Piezoelectric transducers can be used to both actuate the actuation mode and detect the Coriolis mode. Chapter 6 presents a micro Coriolis flow sensor with piezoelectric transducers for both actuation and readout. The sensor consists of a rectangular loop of the microfluidic channel, six integrated piezoelectric transducers for actuation and two piezoelectric transducers for readout. The measurement results show that the output signal of a piezoelectric readout is dependent on both the rotation and the displacement of the moving end of the transducer. The measured sensor response to fluid flow shows that the phase shift sensitivity of this device does not depend much on which mode is used for actuation. For both actuation modes the phase shift sensitivity is a lot smaller than the twist mode actuation results presented in Chapter 4 and 5. The measurement results show that the readout noise at zero flow has a standard deviation of 1.1% of the full scale of 1.6 g/h when actuated in the twist mode. The readout noise at zero flow has a standard deviation of 3.1% of the full scale when actuated in the swing mode.
A large vibration amplitude is desired for a Coriolis flow sensor as the Coriolis forces due to mass flow and, accordingly, the signaltonoise ratio, are directly proportional to the vibration amplitude. Therefore, it is important to maximize the quality factor Q so that a large vibration amplitude can be achieved without requiring high actuation voltages and high power consumption. We performed an investigation of the Q factor of different devices in different resonant modes. Q factors were measured both at atmospheric pressure and in vacuum. The measurement results are compared with theoretical predictions. In the atmospheric environment, the Q factor increases when the resonance frequency increases. When reducing the pressure from 1 bar to 0.1 bar, the Q factor almost doubles. At even lower pressures, the Q factor is inversely proportional to the pressure until intrinsic effects start to dominate, resulting in a maximum Q factor of approximately 7200.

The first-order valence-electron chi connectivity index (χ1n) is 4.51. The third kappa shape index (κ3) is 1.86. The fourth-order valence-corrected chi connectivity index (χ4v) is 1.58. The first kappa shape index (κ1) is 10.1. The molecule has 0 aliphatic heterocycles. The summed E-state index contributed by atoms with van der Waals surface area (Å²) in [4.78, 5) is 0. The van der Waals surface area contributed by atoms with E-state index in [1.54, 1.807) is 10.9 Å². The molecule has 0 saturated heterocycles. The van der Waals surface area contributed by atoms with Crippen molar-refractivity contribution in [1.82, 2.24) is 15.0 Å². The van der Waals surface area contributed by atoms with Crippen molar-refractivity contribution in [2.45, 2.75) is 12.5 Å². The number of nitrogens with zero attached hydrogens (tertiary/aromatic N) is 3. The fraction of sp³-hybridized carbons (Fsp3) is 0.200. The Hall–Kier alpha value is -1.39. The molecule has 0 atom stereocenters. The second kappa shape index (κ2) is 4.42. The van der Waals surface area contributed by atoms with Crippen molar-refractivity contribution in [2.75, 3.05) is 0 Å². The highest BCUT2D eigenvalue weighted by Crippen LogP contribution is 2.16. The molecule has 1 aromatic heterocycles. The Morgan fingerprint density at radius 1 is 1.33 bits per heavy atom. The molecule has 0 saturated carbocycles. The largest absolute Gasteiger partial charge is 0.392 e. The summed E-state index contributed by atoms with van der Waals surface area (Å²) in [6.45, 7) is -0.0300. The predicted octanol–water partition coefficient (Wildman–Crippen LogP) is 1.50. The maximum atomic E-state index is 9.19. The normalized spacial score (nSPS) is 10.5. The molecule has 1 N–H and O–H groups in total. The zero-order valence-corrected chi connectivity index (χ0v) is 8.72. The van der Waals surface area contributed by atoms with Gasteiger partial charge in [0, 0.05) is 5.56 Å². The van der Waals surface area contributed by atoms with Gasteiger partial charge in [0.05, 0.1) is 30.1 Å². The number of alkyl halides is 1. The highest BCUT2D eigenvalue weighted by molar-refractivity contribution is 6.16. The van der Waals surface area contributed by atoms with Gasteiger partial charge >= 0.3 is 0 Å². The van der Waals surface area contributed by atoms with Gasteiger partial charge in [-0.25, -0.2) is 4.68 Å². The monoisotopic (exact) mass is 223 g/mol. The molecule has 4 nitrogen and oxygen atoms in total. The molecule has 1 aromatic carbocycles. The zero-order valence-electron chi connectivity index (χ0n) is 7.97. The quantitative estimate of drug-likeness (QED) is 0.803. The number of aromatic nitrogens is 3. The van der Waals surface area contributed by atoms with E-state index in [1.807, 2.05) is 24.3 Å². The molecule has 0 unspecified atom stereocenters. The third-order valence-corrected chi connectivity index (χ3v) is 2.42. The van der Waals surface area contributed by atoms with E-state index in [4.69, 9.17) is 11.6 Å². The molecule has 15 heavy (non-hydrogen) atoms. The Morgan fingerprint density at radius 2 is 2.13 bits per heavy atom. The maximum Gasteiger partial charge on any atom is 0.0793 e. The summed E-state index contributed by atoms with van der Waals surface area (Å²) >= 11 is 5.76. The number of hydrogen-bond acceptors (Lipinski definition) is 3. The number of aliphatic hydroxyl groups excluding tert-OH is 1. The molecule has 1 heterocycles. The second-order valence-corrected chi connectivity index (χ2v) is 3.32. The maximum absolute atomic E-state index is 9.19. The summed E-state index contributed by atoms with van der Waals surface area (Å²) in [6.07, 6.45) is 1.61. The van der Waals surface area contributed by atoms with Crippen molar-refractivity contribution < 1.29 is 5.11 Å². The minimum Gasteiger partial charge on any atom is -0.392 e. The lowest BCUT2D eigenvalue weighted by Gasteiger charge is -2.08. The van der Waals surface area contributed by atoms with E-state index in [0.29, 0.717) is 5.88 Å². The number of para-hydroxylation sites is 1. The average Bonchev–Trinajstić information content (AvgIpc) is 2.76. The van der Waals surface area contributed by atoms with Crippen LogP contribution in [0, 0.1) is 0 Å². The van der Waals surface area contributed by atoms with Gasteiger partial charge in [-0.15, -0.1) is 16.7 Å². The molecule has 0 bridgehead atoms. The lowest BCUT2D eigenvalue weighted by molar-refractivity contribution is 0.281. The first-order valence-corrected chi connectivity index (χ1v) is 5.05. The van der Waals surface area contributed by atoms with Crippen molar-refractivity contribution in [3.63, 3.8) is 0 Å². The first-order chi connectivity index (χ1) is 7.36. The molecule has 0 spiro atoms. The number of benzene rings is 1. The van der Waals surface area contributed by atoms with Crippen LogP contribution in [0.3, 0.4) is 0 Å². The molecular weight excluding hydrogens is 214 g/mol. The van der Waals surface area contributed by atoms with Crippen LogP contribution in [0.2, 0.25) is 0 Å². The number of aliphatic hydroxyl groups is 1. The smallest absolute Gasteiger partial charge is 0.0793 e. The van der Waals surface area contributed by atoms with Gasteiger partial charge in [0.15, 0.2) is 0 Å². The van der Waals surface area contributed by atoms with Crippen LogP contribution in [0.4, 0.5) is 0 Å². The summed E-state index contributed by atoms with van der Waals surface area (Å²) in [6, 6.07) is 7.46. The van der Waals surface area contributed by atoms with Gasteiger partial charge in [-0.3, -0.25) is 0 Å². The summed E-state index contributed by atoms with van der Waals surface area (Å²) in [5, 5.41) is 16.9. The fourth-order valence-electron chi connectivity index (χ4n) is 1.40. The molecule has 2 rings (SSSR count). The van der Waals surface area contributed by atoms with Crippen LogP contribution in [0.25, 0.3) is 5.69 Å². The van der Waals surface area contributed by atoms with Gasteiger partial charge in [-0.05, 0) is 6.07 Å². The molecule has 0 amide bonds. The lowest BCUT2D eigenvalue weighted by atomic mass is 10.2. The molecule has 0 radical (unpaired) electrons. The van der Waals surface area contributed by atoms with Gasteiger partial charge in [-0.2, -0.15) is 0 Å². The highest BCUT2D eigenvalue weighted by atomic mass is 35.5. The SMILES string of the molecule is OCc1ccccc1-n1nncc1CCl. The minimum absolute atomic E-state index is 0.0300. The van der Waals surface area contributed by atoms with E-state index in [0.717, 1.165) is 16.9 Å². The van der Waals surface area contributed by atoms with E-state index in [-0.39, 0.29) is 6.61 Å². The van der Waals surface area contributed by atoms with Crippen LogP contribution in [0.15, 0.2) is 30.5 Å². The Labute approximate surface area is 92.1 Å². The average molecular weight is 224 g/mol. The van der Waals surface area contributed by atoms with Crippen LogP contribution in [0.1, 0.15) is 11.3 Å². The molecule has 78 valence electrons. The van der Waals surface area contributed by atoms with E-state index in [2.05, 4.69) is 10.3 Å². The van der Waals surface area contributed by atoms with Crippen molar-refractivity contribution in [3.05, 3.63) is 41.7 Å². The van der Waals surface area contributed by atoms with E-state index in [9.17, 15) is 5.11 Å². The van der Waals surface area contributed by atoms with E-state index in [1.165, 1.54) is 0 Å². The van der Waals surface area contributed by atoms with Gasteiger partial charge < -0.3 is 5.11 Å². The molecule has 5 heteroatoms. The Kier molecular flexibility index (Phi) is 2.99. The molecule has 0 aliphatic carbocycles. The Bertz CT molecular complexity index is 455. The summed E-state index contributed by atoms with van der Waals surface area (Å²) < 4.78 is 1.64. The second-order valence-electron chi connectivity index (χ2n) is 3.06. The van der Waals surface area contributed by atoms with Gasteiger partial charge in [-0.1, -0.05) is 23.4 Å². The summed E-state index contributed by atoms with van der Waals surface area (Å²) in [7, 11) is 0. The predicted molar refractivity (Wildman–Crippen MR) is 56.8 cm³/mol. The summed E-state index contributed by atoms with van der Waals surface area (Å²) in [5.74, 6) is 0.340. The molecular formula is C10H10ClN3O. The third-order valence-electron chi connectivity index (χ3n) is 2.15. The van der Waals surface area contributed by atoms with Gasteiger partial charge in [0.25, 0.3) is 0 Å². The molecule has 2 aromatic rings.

PZT was chosen as the material for the piezoelectric transducers used in this thesis because of its ferroelectricity and high piezoelectric coefficient. The polarization direction of PZT can be switched by applying an electric field. Puled laser deposition (PLD) was used to deposit PZT thin films. The PZT active layer was deposited on top of silicon nitride thin films or surface channels to form unimorph actuators. Parallel plate electrodes and interdigitated electrodes were used to apply an electric field to the thin film.
We designed, fabricated and tested a micro Coriolis mass flow sensor driven by piezoelectric actuators. The sensor consists of a rectangular loop of the microfluidic channel, two integrated piezoelectric actuators and a capacitive readout structure. The integrated actuators can actuate the sensor into both swing mode and twist mode. Both actuation modes were evaluated for different fluids. In the case of swing mode actuation, a laser Doppler vibrometer was used to detect the resulting Coriolis movement, resulting in a relatively low sensitivity. In the case of twist mode actuation, a capacitive readout was used and, in comparison to previously published devices, a high mass flow sensitivity was achieved thanks to an optimized readout design. The measurement results show that the readout noise has a standard deviation of 0.15% of the full scale of 1.8 g/h when actuated in the twist mode. The measured phase shift sensitivity is different for water and nitrogen because of the difference in density. However, the time delay calculated from the phase shift is almost independent of the fluid density.